Assembling the John Louis system was not like assembling Ikea furniture. It required precise measuring, driving multiple heavy screws into the wall, and cutting shelves and garment rods. I started it late one afternoon, worked on it for about three hours, and then made the mistake of taking a break for a glass of wine while I watched the sun set. I picked up the task the next day. Although the instructions were clear and in plain english with plenty of illustrations, the installation video, which I watched on my iPad as I worked on each step, was invaluable. The system is extremely flexible and comes with enough shelving to do almost anything you like. I customized my closet with basically equal single and double bars on either side of the standard 24-inch shelves. The resulting organizer exactly filled the entire 100-inch width of the space, which lots of shelf space. It was affixed firmly to the wall, attached to studs wherever possible. And it looked awesome.
Here’s the finished closet organizer with the tools I needed to build it. (My chop saw, which I used to cut the shelves, is down in my shop.)
Laundry Room Shelf
While I was on a roll, I figured I’d use my new shelf-installation skills to put up a shelf in my laundry room. My laundry room is remarkably tiny, only 5×6 feet, and houses a full-sized washer and dryer (stacked), water heater, and 3-bin hamper. I’d been putting laundry soap, clean rags, and other items on top of the hamper and the place was a disorganized mess. A shelf was the solution but because the plumbers had roughed in for a taller water heater, I had some weird water pipes running down the wall. The shelf couldn’t go from wall to wall.
The solution was to mount shelf supports on three studs of the wall and place a melamine shelf atop it. I’d already bought everything I needed. The shelf supports had cups at the end to support a clothes rod — I thought that might be a nice touch to hand dry shirts and other items. My bedroom closet had spare rod.
It isn’t easy to get a picture inside such a tiny room. The other end of the shelf is where I put my laundry detergent. The top of the laundry bin doubles as an ironing board; I got it on Amazon.com.
I spent about an hour cutting the shelf, mounting the supports, hanging the shelf, and fastening the rod. While the result wouldn’t win any design competitions, it was functional and not nearly as ugly as the water heater below it.
My bathroom needed storage, too. I had not designed it to have a medicine cabinet set into the wall. That was mostly due to my complete inexperience as a general contractor and the simple fact that I didn’t think of it. Wall mounted medicine cabinets were big and bulky — I didn’t find a single one I liked that wouldn’t cast a shadow with the over-sink light fixture above it. That meant any medicine cabinet items would have to go elsewhere.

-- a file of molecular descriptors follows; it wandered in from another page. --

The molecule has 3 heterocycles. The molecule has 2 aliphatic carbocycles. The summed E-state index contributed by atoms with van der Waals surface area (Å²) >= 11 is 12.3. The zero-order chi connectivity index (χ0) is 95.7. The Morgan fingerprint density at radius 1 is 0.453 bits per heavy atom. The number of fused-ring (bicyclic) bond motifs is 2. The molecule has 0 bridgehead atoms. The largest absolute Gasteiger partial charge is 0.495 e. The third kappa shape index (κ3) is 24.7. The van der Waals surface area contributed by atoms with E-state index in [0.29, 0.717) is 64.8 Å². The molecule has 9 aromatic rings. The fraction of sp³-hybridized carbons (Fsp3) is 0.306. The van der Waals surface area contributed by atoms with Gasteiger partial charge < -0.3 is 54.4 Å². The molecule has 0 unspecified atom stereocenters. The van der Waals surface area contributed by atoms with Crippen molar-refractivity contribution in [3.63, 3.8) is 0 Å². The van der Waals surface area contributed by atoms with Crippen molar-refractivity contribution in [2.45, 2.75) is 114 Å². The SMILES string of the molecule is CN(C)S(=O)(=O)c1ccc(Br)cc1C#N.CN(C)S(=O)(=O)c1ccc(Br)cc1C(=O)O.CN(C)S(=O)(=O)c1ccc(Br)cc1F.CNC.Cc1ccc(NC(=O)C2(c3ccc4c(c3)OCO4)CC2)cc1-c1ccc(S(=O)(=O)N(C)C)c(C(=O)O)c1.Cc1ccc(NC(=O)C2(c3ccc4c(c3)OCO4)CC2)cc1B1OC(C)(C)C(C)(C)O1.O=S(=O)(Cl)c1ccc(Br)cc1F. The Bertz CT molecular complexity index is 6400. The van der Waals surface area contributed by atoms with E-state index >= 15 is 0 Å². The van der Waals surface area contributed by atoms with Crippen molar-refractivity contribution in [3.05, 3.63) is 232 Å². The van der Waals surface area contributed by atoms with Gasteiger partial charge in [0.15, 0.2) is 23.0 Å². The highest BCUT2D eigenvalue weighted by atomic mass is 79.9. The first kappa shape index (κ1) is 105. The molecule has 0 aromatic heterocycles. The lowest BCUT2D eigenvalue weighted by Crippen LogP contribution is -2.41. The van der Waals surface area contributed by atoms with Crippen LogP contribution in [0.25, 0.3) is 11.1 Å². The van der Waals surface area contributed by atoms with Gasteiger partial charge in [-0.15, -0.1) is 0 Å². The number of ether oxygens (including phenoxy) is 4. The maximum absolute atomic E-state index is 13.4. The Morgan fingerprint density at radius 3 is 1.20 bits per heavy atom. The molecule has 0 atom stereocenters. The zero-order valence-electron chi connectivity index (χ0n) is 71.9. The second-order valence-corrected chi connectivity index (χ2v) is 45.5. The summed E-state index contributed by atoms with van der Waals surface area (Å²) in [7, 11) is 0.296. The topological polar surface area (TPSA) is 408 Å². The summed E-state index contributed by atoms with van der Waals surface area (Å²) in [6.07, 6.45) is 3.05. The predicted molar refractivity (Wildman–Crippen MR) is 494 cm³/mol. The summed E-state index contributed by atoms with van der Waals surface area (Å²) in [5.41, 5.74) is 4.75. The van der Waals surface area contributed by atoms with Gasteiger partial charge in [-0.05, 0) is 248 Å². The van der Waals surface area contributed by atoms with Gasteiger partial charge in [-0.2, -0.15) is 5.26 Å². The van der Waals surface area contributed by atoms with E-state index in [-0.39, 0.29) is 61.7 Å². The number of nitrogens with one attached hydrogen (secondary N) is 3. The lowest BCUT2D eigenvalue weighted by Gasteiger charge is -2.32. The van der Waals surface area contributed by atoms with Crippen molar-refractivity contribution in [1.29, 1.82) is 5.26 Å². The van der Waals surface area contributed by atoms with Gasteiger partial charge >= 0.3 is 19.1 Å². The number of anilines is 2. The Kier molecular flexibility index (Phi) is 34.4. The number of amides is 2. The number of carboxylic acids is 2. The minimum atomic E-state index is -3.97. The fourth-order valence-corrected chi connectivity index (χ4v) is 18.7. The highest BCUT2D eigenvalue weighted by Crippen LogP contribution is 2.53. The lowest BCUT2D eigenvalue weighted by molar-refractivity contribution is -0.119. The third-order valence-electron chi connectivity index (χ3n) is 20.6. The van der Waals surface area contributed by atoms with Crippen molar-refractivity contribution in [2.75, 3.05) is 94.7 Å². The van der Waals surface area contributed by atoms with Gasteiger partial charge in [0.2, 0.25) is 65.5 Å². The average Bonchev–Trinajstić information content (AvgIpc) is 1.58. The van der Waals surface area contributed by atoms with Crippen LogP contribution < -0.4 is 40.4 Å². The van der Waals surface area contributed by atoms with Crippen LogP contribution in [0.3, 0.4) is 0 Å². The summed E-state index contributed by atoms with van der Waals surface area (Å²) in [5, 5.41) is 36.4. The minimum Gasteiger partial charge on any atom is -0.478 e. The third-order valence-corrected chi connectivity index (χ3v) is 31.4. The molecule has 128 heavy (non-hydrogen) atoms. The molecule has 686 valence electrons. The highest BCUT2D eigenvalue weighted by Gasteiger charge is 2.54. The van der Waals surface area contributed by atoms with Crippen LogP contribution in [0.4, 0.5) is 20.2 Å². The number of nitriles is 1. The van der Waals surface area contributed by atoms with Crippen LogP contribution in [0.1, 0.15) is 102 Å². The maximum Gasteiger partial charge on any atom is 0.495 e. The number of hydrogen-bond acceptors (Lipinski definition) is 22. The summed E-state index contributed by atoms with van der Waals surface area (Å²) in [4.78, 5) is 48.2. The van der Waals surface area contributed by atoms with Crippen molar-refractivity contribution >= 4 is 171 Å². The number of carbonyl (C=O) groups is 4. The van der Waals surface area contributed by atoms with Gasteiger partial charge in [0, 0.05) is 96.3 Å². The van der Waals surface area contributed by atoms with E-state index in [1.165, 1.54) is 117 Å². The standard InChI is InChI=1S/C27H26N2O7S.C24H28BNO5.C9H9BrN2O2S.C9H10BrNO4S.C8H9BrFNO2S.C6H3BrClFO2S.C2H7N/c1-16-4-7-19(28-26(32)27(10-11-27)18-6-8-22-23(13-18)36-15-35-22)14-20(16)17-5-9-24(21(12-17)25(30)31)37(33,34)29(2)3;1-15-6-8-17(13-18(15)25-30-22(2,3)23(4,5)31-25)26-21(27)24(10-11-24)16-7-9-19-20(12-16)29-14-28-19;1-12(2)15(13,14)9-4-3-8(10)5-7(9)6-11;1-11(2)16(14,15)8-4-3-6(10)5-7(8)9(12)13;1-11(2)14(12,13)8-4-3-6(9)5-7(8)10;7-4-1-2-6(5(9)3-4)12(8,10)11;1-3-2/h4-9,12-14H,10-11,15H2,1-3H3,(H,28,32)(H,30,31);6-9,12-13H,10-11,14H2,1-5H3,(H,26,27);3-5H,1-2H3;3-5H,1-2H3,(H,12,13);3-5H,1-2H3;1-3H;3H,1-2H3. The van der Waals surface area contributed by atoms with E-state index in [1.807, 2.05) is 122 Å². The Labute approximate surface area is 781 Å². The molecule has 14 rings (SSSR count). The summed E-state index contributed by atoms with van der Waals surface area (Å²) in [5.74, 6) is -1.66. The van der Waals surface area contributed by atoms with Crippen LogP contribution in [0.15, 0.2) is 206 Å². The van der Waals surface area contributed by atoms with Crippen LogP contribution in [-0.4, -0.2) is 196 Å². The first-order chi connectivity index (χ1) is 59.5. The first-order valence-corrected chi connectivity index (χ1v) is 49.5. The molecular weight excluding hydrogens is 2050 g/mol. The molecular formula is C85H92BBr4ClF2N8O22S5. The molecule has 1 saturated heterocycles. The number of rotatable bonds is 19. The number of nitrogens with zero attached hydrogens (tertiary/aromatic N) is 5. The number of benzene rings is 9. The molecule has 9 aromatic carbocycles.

I saw an over-toilet cabinet that matched my bathroom vanity in Bed Bath and Beyond and picked it up on one of my trips into town. While I was still on a roll, I assembled it. Although it looks pretty good and it’s attached to the wall for safety — don’t want that falling down on you while you’re doing your business in the seat — I’m not 100% happy with it. It’ll either grow on me or I’ll find another solution. Perhaps a wall-mounted medicine cabinet over the toilet? With this in place for now, I have plenty of time to think about it.
I think these before and after shots do a good job of showing how much better the toilet area looks with the shelf unit in place. And its practical storage, too.
I have two big storage projects left to do:
Linen closet shelves. When I bought the melamine board for my pantry, I also bought board and had it cut for the linen closet. I just haven’t gotten around to putting in the shelves. I’ll use the same technique I used for the pantry.
Shop shelves. Although I bought and assembled some shelve units from Ikea for shop storage and was ready to buy and assemble more, Ikea no longer sells those kinds of shelves. My friend Bob showed me the shelves he assembled in his garage. They’re simple and sturdy. I already have 12 2×8 sheets of plywood that I’d been using on my deck until I got the decking down. Those will be repurposed for shop shelves. I bought the 2×4 lengths of lumber I’d need for the job. These shelves will go into the far back corner of my shop area, where my furniture was stored until it was moved upstairs. I’ll use them to store shop supplies, camping gear, and other equipment I need but don’t use regularly. I’m a huge fan of clear plastic bins for organizing related items; those shelves will be sized to fit the bins.
I have the materials I need to do these jobs. Now all I need is the time.
On May 20, 2014, I began blogging about the construction of my new home in Malaga, WA. You can read all of these posts — and see the time-lapse and walkthrough movies that go with many them — by clicking the new home construction tag.
One thing I wanted on this home was a deck — a place to spend time outdoors any time of year to take in the view, entertain friends, and just kick back and relax in a comfortable place. In my opinion a home in a beautiful place needs an outdoor living space.